Pubdate: Mon, 05 Jan 2015
Source: Baltimore Sun (MD)
Copyright: 2015 The Baltimore Sun Company
Authors: Cheryl Glenn and Dan Morhaim


In the article "Overdose patients repeatedly end up in hospital" 
(Dec. 30), The Sun highlighted a number of strategies to deal with 
epidemic problem of narcotic abuse. Not mentioned, however, is an 
article from the August 2014 Journal of the American Medical 
Association (JAMA). Significantly, it pointed out that "states with 
medical cannabis laws had a 24.8 percent lower mean annual opioid 
overdose mortality rate."

This is not surprising to Maryland legislators who voted in an 
overwhelming bipartisan manner to pass comprehensive medical 
marijuana legislation in 2014. In bill hearings, we heard from many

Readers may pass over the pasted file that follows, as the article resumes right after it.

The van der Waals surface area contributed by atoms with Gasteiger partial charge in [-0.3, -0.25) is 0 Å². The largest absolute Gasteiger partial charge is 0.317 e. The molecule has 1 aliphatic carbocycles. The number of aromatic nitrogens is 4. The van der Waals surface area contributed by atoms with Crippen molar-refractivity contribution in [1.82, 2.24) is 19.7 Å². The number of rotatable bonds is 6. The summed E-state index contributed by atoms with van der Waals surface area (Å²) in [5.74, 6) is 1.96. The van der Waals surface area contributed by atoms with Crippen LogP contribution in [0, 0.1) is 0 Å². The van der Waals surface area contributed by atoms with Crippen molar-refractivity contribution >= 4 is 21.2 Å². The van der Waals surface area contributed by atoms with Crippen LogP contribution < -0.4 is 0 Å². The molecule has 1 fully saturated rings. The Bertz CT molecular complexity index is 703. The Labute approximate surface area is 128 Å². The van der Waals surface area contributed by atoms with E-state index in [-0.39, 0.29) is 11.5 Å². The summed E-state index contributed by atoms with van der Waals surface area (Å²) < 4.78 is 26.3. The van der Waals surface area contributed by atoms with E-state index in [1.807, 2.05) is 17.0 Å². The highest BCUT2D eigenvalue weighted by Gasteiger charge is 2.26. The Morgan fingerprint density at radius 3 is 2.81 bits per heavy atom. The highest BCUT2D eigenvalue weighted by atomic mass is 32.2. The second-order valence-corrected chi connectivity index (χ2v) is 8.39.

citizens with chronic pain who testified that responsible minimal use 
of medical marijuana helped them decrease or even stop their use of 
narcotics. And while marijuana - like any other medicine - has its 
risks, there has never been a recorded medical death from cannabis overdose.

Unfortunately, due to a protracted regulatory process, our state's 
program is not yet operative, and there are a number of issues still 
to be addressed. The epidemic of narcotic and prescription drug abuse 
must be managed, and all tools should be available. This is another 
compelling reason why the Maryland medical marijuana program should 
become functional as soon as possible.

Dels. Cheryl Glenn and Dan Morhaim The writers, both Democrats, 
represent District 45 in Baltimore City and District 11 in Baltimore County.
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